http://www.irs.gov/individuals/article/0,,id=96196,00.html

    • Anna says

      @Onna, to change the withholding number you can contact your husband’s HR person and tell them what number to change the withholding to on his W2. This is not explicit to number of dependents but they just use that as a guide. The number on your W2 can be different than what is on your tax return. Also if you have state and federal withholdings (pay taxes for both), you can have different numbers for each one. Like Jenelle suggested, go to the irs.gov site to see how much you can comfortably withhold. Just be careful not to withhold too much because if you don’t withhold a certain amount for taxes (so that you owe alot of money), you can be fined.

  2. Maureen says

    Why work with a professional to open a Roth? Why not just open one at at any brokerage with low expense ratios and choose an index fund?

    Over the last 10 years, the S&P500 index has beat 90% of managed funds. Over the long-run managed funds do even worse.

    • Meghan says

      @Maureen, I completely agree–you can open a ROTH IRA for free with a low-cost company like Vanguard (and, no, I don’t work for them, but I do invest with them), and pick an Index Fund whose investments will mirror those of the S&P. Or you can pick a target fund that will automatically change investments over time as your time goal approaches (getting more conservative as retirement nears, for example).

    • Robyn says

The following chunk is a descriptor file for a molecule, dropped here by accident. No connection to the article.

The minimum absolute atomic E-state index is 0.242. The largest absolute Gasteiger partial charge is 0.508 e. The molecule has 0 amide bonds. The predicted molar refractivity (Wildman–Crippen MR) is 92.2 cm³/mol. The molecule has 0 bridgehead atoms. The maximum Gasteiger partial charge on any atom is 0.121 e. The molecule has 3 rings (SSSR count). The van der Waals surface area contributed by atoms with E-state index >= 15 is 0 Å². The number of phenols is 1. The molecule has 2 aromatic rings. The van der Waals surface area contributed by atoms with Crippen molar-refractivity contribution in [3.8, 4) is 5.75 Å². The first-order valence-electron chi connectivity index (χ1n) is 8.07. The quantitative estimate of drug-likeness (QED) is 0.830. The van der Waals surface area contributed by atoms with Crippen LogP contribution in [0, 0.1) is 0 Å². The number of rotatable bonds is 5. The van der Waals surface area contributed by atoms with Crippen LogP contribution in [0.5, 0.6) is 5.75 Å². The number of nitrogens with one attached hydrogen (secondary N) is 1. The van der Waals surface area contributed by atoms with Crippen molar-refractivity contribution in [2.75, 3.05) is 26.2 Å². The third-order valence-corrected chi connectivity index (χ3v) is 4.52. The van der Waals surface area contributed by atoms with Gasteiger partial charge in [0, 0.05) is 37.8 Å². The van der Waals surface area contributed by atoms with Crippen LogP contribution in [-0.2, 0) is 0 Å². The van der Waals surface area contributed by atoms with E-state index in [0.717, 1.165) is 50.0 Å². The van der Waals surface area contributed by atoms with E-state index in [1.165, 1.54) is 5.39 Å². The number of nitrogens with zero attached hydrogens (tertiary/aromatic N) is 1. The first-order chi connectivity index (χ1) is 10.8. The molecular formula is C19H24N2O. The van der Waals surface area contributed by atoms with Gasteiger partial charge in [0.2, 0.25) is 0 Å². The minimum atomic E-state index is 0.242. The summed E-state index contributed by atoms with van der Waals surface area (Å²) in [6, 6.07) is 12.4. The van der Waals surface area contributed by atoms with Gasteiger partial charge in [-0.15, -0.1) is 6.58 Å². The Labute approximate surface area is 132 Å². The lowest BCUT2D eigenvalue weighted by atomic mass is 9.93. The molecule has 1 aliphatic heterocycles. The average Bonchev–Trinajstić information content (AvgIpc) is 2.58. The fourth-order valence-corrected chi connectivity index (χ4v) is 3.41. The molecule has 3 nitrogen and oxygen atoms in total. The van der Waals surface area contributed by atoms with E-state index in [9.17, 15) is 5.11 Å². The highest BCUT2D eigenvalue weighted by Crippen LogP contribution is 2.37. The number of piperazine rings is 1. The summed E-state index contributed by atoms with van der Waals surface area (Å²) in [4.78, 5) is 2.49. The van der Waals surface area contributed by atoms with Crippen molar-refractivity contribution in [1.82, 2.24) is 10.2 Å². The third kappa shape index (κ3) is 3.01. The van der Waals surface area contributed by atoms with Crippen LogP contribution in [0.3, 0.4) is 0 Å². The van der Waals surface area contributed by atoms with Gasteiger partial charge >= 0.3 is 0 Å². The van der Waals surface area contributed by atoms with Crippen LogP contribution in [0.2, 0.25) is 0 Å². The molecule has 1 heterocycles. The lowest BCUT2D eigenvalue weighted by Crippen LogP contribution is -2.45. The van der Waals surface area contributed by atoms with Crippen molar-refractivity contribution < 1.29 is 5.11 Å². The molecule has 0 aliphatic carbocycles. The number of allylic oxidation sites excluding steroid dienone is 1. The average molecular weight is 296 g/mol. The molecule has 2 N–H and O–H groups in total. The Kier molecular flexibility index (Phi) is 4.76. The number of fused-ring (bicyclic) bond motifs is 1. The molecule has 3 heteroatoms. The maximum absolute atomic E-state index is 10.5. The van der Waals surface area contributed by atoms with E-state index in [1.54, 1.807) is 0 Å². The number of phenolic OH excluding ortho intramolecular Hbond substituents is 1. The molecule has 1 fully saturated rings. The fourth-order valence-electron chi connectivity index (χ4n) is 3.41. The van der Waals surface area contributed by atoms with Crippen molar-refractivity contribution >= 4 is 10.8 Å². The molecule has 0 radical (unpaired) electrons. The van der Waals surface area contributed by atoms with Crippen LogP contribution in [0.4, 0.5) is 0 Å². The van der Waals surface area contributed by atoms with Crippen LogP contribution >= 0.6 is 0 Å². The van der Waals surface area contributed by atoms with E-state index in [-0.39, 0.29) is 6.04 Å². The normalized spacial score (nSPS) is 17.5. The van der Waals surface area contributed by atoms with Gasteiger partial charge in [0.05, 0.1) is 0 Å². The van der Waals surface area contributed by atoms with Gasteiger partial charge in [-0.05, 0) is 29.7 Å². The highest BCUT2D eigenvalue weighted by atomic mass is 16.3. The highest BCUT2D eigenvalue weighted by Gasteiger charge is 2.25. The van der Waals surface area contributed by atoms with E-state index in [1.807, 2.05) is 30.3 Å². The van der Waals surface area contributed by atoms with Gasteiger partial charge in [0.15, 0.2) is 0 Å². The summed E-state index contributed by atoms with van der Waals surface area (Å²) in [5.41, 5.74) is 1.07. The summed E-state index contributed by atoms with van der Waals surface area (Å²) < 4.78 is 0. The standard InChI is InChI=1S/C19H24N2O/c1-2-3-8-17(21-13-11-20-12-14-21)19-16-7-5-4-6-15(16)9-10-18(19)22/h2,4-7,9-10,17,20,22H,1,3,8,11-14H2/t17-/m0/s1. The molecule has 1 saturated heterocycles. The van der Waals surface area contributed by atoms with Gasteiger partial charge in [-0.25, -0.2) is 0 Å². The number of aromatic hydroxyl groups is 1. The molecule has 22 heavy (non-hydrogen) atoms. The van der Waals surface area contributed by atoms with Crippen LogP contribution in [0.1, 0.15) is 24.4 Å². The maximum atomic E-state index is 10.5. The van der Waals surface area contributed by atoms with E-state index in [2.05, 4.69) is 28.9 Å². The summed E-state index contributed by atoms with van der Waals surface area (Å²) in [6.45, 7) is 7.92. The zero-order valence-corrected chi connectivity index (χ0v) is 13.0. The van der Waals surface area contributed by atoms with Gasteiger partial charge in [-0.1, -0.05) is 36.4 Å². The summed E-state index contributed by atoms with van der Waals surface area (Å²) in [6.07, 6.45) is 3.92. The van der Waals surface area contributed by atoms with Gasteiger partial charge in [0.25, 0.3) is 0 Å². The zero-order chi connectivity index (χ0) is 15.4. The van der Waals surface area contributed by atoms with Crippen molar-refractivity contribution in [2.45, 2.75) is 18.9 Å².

@Maureen, I think a “DIY” Roth is an option, but it’s a question of how you want your nest egg handled. When I was in college I started my Roth through eTrade, and the result is that I have money in a Roth — but not the way I would have invested it had I known better. Shortly after my husband and I got married, we went with a financial adviser who opened up business near our home. As a result, we have more money in our Roths — but the guy was a bit of a weasel and pushed us toward investments that make the best money for him. Frustrated with that experience, we used Dave’s program that Crystal mentioned and found another local guy who really seems solid. He’s given us advice against things that would make him more money, and he seems to keep a close eye on everything. He’s been in this business for longer than I’ve been alive, so he has a good feel for things. He explained everything he recommended we do, gave us options, and helped us set up funding for our two Roths and our son’s 529 (college savings). He doesn’t send us tons of junk mail and annoy us with phone calls like the other guy did, but he does touch base with us regularly with actual useful information. Before we ever actually met with him, he sent us a questionnaire to give him an idea of where we are financially and what our goals are — something the first guy never really asked about. I feel much more at peace working with our current financial adviser than I have about any investments I’ve made in the past — and to me that’s worth the price of his services.